Sherri Lynn wrote:So, I have a question about max charge rate. We have a system set up with 17 sets of 4 each solar panels that are 12v, 5 amp. This should be a total of 4080 watts (if I am figuring this right). We have three battery banks set up at 48 volt (8 batteries per bank of L16E, 6V 360 amp hour batteries each bank). We are having trouble with the state of charge getting up to 85% and stopping. It wasn't doing this earlier, but we had something kick out the system and had to restart it, and it has been doing this since. Now the ME-ARC is set at an 80% charge rate, and we are thinking that given the amp hours being a total of 1080, that we should set the charge rate at 100%, but we were afraid to make a mistake, having read about overheating the batteries if you charge it too fast.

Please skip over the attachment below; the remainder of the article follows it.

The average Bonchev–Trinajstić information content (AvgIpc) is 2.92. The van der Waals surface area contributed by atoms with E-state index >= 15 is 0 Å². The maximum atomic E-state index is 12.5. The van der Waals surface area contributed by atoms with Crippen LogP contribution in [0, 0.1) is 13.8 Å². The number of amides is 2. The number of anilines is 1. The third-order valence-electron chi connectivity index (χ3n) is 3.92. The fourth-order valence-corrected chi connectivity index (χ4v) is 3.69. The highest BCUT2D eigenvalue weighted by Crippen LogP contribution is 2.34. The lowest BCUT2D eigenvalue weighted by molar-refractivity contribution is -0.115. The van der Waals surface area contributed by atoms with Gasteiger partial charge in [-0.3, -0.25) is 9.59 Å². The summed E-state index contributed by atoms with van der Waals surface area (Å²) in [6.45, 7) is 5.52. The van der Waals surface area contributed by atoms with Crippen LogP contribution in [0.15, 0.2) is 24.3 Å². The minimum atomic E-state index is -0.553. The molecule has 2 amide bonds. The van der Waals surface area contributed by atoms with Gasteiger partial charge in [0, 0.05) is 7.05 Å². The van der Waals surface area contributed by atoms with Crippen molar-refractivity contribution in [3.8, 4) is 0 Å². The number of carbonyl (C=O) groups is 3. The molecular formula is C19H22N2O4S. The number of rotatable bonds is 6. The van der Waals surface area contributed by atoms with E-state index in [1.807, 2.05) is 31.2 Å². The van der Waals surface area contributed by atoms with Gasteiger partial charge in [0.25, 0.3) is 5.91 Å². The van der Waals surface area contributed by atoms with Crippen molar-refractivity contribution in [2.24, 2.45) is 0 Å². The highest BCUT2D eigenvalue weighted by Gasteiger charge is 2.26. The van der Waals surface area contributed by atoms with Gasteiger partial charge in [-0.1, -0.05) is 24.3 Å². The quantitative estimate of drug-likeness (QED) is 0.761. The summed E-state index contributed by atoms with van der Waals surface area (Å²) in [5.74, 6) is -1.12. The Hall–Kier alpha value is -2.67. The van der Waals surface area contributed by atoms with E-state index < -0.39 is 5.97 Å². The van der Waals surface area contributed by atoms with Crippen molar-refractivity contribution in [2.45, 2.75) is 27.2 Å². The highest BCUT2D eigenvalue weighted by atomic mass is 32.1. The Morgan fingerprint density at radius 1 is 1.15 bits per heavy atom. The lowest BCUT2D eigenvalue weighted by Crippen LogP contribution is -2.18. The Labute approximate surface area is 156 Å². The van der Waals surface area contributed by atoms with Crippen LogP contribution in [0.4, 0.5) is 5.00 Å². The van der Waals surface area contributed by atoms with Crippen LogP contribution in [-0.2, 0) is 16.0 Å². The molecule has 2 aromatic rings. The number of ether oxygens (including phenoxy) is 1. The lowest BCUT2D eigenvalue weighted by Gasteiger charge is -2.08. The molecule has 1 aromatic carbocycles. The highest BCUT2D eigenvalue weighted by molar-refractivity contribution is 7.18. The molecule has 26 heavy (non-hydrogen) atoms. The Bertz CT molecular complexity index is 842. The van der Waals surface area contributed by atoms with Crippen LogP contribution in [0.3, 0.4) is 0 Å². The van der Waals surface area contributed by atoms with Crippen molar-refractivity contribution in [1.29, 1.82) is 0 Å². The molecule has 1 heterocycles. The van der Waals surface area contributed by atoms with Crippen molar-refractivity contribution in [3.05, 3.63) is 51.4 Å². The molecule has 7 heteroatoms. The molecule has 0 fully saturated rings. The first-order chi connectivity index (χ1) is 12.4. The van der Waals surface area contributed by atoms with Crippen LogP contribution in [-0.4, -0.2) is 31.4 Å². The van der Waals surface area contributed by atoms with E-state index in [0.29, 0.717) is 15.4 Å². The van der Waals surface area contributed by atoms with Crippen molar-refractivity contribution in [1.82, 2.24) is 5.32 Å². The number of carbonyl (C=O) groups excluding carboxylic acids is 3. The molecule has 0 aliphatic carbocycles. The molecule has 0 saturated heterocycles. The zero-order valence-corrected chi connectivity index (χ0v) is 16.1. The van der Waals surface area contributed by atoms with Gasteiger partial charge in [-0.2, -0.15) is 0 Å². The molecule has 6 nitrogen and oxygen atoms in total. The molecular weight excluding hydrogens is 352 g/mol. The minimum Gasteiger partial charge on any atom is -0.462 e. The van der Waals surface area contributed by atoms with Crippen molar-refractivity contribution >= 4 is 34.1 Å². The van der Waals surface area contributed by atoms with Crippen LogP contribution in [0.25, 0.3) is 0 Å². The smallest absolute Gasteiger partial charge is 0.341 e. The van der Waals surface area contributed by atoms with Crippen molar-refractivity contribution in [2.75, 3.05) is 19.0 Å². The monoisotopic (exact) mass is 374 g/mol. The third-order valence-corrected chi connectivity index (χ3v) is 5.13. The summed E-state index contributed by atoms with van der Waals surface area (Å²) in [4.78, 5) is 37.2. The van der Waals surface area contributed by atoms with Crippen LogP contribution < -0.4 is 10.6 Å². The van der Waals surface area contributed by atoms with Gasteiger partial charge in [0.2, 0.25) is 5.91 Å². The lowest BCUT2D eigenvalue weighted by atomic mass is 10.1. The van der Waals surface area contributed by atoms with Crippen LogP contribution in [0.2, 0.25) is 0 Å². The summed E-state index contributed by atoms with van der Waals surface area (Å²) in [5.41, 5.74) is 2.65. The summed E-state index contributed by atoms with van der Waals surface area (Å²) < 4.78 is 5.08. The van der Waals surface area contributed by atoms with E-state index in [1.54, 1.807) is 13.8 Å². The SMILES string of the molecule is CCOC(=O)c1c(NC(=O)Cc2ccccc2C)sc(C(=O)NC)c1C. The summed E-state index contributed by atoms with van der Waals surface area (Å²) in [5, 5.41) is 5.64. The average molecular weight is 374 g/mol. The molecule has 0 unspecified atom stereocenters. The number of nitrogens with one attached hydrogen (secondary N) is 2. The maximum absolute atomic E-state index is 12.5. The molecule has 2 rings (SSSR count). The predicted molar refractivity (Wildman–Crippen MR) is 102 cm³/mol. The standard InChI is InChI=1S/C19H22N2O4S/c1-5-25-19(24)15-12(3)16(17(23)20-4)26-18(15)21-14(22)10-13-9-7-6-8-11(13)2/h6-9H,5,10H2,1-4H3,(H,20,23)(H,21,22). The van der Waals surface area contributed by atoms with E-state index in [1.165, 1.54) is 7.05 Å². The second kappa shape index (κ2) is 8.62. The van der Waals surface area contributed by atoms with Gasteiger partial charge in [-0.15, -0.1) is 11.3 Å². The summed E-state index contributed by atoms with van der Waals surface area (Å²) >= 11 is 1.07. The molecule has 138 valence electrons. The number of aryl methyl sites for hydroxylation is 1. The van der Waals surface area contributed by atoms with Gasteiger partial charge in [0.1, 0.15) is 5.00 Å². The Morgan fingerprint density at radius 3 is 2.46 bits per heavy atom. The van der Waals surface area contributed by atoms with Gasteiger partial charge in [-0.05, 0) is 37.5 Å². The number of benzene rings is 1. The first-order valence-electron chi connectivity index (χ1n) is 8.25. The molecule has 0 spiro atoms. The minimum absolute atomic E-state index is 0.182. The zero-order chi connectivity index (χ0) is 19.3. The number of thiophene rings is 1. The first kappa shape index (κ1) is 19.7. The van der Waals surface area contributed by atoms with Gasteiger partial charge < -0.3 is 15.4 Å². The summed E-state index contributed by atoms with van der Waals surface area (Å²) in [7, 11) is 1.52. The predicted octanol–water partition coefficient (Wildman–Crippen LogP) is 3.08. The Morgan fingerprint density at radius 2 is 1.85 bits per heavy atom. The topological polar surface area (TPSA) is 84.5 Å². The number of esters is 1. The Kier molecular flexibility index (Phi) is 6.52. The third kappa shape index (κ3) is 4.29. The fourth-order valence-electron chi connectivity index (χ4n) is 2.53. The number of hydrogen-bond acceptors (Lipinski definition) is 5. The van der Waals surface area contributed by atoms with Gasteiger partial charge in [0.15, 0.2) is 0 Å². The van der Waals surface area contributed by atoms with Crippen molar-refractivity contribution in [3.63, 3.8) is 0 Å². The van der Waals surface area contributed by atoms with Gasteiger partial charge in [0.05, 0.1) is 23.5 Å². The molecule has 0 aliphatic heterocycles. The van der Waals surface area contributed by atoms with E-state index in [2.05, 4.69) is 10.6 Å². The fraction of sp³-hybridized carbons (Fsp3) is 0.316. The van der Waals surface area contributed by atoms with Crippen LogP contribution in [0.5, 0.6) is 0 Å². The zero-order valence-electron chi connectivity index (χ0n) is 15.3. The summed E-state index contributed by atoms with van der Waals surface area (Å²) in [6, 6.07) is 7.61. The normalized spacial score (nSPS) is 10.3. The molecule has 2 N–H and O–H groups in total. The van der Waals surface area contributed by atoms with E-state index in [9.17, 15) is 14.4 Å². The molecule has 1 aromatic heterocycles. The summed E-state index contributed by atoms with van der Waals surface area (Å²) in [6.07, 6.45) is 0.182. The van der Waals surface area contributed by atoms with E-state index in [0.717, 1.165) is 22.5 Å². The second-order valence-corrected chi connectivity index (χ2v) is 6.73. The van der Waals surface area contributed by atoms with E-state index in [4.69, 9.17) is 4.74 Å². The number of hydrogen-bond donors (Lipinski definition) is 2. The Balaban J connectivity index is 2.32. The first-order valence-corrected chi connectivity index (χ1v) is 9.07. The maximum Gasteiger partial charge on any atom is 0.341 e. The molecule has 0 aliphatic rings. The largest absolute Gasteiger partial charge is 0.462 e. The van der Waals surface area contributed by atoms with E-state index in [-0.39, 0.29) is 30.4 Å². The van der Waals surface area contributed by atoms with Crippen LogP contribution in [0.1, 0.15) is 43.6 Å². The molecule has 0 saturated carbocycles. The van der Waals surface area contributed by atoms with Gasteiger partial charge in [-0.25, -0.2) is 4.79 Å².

Does anyone know the answer?


You should measure the voltage of the circuit after the charge controller and before the batteries to see what the controller is doing when you hit that 85% mark. It may be possible that when the system tripped your controller defaulted back to a lower voltage setting? Other than that your controller may be going into the topping charge phase and is taking too long to complete the topping charge phase of the charging cycle in a reasonable amount of time, due to the Ah rating of the battery bank, and the limited amount of daylight.
3 years ago
Looks like someone near me with the same zoning, R2 resort residential, applied for a permit for a guest cabin 489 ft² and 9 ft from the front property line. looks like I should be able to get mine permitted as long as they are ok with the engineering of the structure.
3 years ago
You are probably right, the zoning bylaw says area of 108 ft². I just figured that was floor area. I could get a permit to build larger.
3 years ago
ummmm it doesn't really say anything in the zoning bylaw about this, I just figured it was interior ft² because exterior would be stupid.
3 years ago

Christopher Steen wrote: